Down in the mouth over beloved dentist’s retirement

By Kristen Tribe | Published Saturday, November 16, 2013

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The first time I met my dentist, Dr. Fred Renfro, I contemplated biting his finger.

I was 6 years old, and my only other dental experience had ended traumatically.

Kristen Tribe

Kristen Tribe

Fortunately, I fought back the urge to bite and so blossomed a 32-year dentist/patient relationship. Last week I was saddened to learn of his upcoming retirement, but I celebrate this new chapter with him and wish him the best.

Prior to meeting Dr. Renfro, I had been to only one other dentist, a pediatric specialist in Denton. I was 3 years old, and my mom took me for my first dental exam. I was shy anyway, and especially scared that day.

I can’t recall all the details of that visit, but I do remember him clamping his hand over my mouth and telling me to hush as I cried in the chair. I have a vivid image of his large hand closing over my mouth. I was terrified.

We never went back.

That’s why, three years later, I had decided that if even one of Dr. Renfro’s fingers came near my mouth, I would bite it. On my first visit to his office, they didn’t even try to take me back to an exam room. My parents and his office staff agreed that it might be best for Dr. Renfro to come to me in the waiting room.

I didn’t make it easy on anyone.

As Dr. Renfro cautiously entered the waiting area, I sat screaming in my dad’s lap. The dentist sat in a nearby chair and peered inside my gaping mouth as I wailed.

He had no intention of touching my mouth. He was just there to look, and somehow after a long-distance, quick inspection he was able to give my parents a sketchy idea of the dental work that would be required in my future.

Essentially, my mouth was too small for my teeth – a problem which led to years of careful orthodontic work. But the first order of business was to pull a few baby teeth that weren’t getting loose, to make room for the permanent teeth that were already pushing their way into my tiny mouth.

Because I was so nervous, Dr. Renfro prescribed a medication I took prior to the next appointment to help me relax, and once there he employed a few “tricks” to take my mind off the procedure. Of course, I enjoyed the benefit of nitrous oxide, but he also “blew a bubble” when he deadened an area and gave me a “barbecue banana-flavored jelly bean” to chew up. I’m still not sure what that was, but I fell for it.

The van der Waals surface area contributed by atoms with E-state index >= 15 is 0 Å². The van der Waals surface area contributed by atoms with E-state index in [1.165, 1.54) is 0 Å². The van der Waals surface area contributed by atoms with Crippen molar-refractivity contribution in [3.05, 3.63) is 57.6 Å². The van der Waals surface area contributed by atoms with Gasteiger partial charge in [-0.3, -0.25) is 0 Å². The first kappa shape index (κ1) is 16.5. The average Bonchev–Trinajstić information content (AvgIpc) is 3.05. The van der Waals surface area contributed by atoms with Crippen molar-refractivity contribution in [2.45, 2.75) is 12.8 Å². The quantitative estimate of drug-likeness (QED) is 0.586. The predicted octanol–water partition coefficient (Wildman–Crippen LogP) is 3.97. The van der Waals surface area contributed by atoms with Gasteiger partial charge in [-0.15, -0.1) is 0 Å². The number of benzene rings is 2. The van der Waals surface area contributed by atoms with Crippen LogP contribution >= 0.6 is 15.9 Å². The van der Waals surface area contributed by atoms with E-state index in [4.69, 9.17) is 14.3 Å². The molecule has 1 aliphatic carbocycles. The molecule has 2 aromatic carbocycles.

I knew it was all a ruse, but I was glad to play along. I recognized the kindness Dr. Renfro and his staff extended to me, and I know my parents greatly appreciated his patience.

I spent so much time in his chair, I still remember the wallpaper pattern at his old office on Farm Road 51 South.

Through the years, he did all of my dental work, even my orthodontics. He pulled my wisdom teeth, filled a few cavities and even came in on a Friday night to fix a chipped tooth, after I made a flying trip back to Wise County from College Station. I had a minor accident at school and made a special trip for him to repair my crooked smile. No other dentist would do.

When my husband and I first married, we lived in Fort Worth, and even then I would trek back to Decatur for my dentist appointments. My husband also became his patient – and 15 years and two kids later, the Little Tribes are Renfro patients, too.

All those years ago my parents were so impressed with his work and the genuine concern he showed for me that they also became patients, which makes us one of his three-generation families. He treated my mom’s jaw pain so that she never suffered with it again, and also met my dad after hours on more than one occasion to treat his pain.

It’s hard to imagine having fond memories of dental work, but we do.

It was with great sadness that I opened the letter announcing his retirement. I slowly unfolded it and began to read: “My dental career has been a long and very satisfying one, and that career has been blessed and enhanced by your loyalty and trust. Some of you have been my patients for more than 30 years. …”

I couldn’t bear to read more. My heart was heavy.

A doctor/patient relationship is a delicate thing, and if you’re fortunate enough to find someone with which you really connect, it’s hard to break those ties.

But we will.

Dr. Renfro has earned his retirement. Through the years, he put his patients first and was dedicated to their dental health. My smile wouldn’t be the same without him and for that I am grateful.

So here’s to leisurely days dedicated to family and personal pursuits. Congratulations on your retirement, Dr. Renfro.

Kristen Tribe is editor of the Messenger.

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